Thanks to an assist from her friend Annie(Karen Gillan), Mae scores an interview and lands a customer service spot in The Circle's vast headquarters, a step up from her rather similar job at a humdrum collection agency.
This new position, however, offers her a variety of perks, from health care that can add her parents struggling with medical costs on to better salary and onsite entertainment such as concerts on the weekends. The Circle appears to be a dream come true but is it really?:
For one thing, more and more peer pressure is put on Mae to stay involved with The Circle,even during her off-hours, and Annie grows increasingly frazzled as her work load gets bigger just about every moment.
A strong note of caution regarding the company's motives comes from a new acquaintance,Ty Lafitte(John Boyega), who was once part of the inner circle, so to speak, and nowadays, is sort of a ghost as he keeps a wary eye on the business he helped to create. Showing Mae a few of the places where The Circle stows it's massive data mining, Ty asks her to not get caught up in the company hype:
Mae even has her parents involved, which leads to a rather embarrassing incident and inadvertently causes an old friend(Ellar Coltane) to be shamed and harassed on and off line. Her willingness to accept the corporate double speak, with such slogans as "Secrets are Lies" and "Knowing is Good but Knowing Everything is Better", gets to the point where Mae forgets that her actions have real world consequences, which troubles a few of her friends but not her bosses:
I know that this movie didn't do well at the box office or with most critics yet I have to say that I did like it. Yes, it has it's flaws(which I'll expand upon shortly) but I was never bored by the story and part of the reason for that was Emma Watson's performance.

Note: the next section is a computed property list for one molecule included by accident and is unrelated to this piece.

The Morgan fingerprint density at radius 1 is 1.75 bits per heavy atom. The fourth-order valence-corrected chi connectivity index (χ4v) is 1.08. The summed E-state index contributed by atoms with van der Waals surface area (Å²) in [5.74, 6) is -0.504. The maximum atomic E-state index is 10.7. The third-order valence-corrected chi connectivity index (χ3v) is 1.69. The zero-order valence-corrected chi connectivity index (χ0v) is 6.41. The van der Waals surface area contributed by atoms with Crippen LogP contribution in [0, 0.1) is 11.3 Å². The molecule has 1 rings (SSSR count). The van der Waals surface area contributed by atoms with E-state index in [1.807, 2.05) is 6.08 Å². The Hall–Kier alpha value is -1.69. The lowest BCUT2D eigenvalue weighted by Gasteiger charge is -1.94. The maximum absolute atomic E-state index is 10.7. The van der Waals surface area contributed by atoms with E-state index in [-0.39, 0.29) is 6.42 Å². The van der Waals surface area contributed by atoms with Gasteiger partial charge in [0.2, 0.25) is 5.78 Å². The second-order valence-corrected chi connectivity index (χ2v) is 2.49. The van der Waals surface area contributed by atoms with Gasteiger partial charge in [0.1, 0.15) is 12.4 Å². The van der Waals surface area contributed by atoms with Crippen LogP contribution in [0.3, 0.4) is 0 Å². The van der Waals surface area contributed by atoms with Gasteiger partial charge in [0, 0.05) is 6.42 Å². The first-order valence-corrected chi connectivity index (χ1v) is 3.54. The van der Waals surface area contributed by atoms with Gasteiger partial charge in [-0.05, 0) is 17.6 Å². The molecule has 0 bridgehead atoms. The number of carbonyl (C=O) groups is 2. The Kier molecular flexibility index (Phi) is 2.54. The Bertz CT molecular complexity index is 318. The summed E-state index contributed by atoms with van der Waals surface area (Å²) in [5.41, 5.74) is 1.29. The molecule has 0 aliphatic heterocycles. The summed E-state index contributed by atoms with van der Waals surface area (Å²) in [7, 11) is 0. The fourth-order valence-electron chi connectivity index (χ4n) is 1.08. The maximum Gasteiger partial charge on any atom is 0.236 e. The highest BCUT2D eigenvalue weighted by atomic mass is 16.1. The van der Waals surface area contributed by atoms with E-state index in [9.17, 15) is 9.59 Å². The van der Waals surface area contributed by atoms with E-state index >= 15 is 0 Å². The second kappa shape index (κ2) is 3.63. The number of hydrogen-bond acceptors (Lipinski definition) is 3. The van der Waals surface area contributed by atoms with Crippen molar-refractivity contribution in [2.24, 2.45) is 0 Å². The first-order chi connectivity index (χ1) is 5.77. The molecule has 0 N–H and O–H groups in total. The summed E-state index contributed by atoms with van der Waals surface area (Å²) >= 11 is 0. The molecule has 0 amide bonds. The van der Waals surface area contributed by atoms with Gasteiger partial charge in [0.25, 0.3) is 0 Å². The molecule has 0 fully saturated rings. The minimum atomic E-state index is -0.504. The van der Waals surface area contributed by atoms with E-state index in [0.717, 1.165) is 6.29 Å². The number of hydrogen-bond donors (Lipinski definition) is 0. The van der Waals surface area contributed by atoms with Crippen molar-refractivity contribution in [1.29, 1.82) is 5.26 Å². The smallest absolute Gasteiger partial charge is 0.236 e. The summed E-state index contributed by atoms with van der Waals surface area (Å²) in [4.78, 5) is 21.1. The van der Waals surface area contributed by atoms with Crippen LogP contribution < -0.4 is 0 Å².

She really drew you into her character and made Mae compelling to watch, even when she made stupid mistakes like stealing a kayak late at night(you have to see the movie to understand). Watson was adept at making Mae very believable, which added much to the overall plot.
I did like that there wasn't any overt "I plan to rule the world!" scheme presented as the company's goal since that trope has been done to death in many movies in this genre. It felt more like the guys running The Circle wanted to see just how much they could get away with and having an employee base of mostly twenty-somethings who are eager to soak up any pseudo-logic to justify notions such as eliminating personal privacy is a clear bonus to that end.
Yet, the movie seemed to be too subtle for it's own good in hindsight, not to mention making little use of John Boyega's character, who would seem to be a pivotal player but was kept on the sidelines too much.
Tom Hanks was picture perfect in his role as the smooth talking man with a plan and even managed to make some of the awkward dialogue that cropped up at times sound elegant. The vast majority of the performances were good(except for Coltrane, he was pretty sore thumb like at times) and visually, the movie looked great. Yet, it does have a glossy feel to it that I can see putting off a lot of folks watching it who expected more of a fast paced thriller due to the trailers.
I haven't read the Dave Eggers novel that the film is based on and since Eggers worked on the screenplay with director James Ponsoldt here, I have to assume that this is what he wanted. However, from what I have heard, the book is more of a social satire with a much darker ending. Maybe someone else should have adapted the script since quite a bit of that got lost in translation.
All in all, I was entertained by The Circle and there's a lot of interesting ideas being showcased here. Perhaps it's another case of "the book was better" or behind the scenes drama in the editing room that we don't know about. I would recommend The Circle for a matinee viewing(which is where I saw it) or for a future rental. It may not live up to it's full potential but there is some food for thought being served up that's worth tasting and talking about: